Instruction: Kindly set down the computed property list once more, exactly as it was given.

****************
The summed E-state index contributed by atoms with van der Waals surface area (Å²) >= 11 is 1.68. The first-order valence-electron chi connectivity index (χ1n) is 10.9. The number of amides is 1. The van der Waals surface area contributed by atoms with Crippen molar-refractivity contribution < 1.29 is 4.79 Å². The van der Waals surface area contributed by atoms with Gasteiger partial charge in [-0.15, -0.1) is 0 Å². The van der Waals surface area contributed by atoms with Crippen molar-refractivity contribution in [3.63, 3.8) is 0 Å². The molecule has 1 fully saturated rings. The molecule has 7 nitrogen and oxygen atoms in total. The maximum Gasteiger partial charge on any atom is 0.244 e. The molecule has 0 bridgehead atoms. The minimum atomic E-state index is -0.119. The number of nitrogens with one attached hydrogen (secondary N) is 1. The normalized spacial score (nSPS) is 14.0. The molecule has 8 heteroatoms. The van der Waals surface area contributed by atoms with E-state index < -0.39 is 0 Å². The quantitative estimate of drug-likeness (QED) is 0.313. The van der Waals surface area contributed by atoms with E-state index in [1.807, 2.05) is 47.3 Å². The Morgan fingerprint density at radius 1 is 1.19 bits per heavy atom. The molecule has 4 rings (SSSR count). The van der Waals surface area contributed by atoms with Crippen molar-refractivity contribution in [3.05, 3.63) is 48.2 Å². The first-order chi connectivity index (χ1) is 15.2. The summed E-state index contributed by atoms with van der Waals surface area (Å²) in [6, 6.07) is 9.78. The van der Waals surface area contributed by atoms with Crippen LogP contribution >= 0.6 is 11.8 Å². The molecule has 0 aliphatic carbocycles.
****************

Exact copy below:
The summed E-state index contributed by atoms with van der Waals surface area (Å²) >= 11 is 1.68. The first-order valence-electron chi connectivity index (χ1n) is 10.9. The number of amides is 1. The van der Waals surface area contributed by atoms with Crippen molar-refractivity contribution < 1.29 is 4.79 Å². The van der Waals surface area contributed by atoms with Gasteiger partial charge in [-0.15, -0.1) is 0 Å². The van der Waals surface area contributed by atoms with Crippen molar-refractivity contribution in [3.63, 3.8) is 0 Å². The molecule has 1 fully saturated rings. The molecule has 7 nitrogen and oxygen atoms in total. The maximum Gasteiger partial charge on any atom is 0.244 e. The molecule has 0 bridgehead atoms. The minimum atomic E-state index is -0.119. The number of nitrogens with one attached hydrogen (secondary N) is 1. The normalized spacial score (nSPS) is 14.0. The molecule has 8 heteroatoms. The van der Waals surface area contributed by atoms with E-state index < -0.39 is 0 Å². The quantitative estimate of drug-likeness (QED) is 0.313. The van der Waals surface area contributed by atoms with E-state index in [1.807, 2.05) is 47.3 Å². The Morgan fingerprint density at radius 1 is 1.19 bits per heavy atom. The molecule has 4 rings (SSSR count). The van der Waals surface area contributed by atoms with Crippen molar-refractivity contribution in [3.05, 3.63) is 48.2 Å². The first-order chi connectivity index (χ1) is 15.2. The summed E-state index contributed by atoms with van der Waals surface area (Å²) in [6, 6.07) is 9.78. The van der Waals surface area contributed by atoms with Crippen LogP contribution >= 0.6 is 11.8 Å². The molecule has 0 aliphatic carbocycles.